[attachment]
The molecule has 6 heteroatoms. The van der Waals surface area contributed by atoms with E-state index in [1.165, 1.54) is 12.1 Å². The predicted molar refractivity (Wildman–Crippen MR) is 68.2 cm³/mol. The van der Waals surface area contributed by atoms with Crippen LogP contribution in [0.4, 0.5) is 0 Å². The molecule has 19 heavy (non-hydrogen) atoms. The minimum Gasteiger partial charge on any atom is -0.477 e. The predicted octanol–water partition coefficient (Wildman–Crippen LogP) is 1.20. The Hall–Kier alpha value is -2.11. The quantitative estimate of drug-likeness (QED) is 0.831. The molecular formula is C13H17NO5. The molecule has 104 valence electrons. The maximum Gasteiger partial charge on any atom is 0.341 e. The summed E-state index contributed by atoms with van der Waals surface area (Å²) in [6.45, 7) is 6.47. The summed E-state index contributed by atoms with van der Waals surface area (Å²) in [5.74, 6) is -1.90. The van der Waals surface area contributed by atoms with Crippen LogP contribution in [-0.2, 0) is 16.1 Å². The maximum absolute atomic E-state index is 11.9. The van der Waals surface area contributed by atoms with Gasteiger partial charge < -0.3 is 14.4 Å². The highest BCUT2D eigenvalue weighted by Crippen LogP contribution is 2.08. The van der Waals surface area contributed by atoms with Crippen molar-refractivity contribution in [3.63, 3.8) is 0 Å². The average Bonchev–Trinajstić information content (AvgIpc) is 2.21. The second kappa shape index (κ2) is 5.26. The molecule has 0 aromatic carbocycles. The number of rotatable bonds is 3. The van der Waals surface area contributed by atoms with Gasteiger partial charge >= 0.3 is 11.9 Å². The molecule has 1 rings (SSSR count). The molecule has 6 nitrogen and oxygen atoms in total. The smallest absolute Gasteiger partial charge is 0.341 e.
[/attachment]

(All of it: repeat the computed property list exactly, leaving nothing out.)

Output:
The molecule has 6 heteroatoms. The van der Waals surface area contributed by atoms with E-state index in [1.165, 1.54) is 12.1 Å². The predicted molar refractivity (Wildman–Crippen MR) is 68.2 cm³/mol. The van der Waals surface area contributed by atoms with Crippen LogP contribution in [0.4, 0.5) is 0 Å². The molecule has 19 heavy (non-hydrogen) atoms. The minimum Gasteiger partial charge on any atom is -0.477 e. The predicted octanol–water partition coefficient (Wildman–Crippen LogP) is 1.20. The Hall–Kier alpha value is -2.11. The quantitative estimate of drug-likeness (QED) is 0.831. The molecular formula is C13H17NO5. The molecule has 104 valence electrons. The maximum Gasteiger partial charge on any atom is 0.341 e. The summed E-state index contributed by atoms with van der Waals surface area (Å²) in [6.45, 7) is 6.47. The summed E-state index contributed by atoms with van der Waals surface area (Å²) in [5.74, 6) is -1.90. The van der Waals surface area contributed by atoms with Crippen LogP contribution in [-0.2, 0) is 16.1 Å². The maximum absolute atomic E-state index is 11.9. The van der Waals surface area contributed by atoms with Gasteiger partial charge < -0.3 is 14.4 Å². The highest BCUT2D eigenvalue weighted by Crippen LogP contribution is 2.08. The van der Waals surface area contributed by atoms with Crippen molar-refractivity contribution in [3.63, 3.8) is 0 Å². The average Bonchev–Trinajstić information content (AvgIpc) is 2.21. The second kappa shape index (κ2) is 5.26. The molecule has 0 aromatic carbocycles. The number of rotatable bonds is 3. The van der Waals surface area contributed by atoms with Gasteiger partial charge >= 0.3 is 11.9 Å². The molecule has 1 rings (SSSR count). The molecule has 6 nitrogen and oxygen atoms in total. The smallest absolute Gasteiger partial charge is 0.341 e.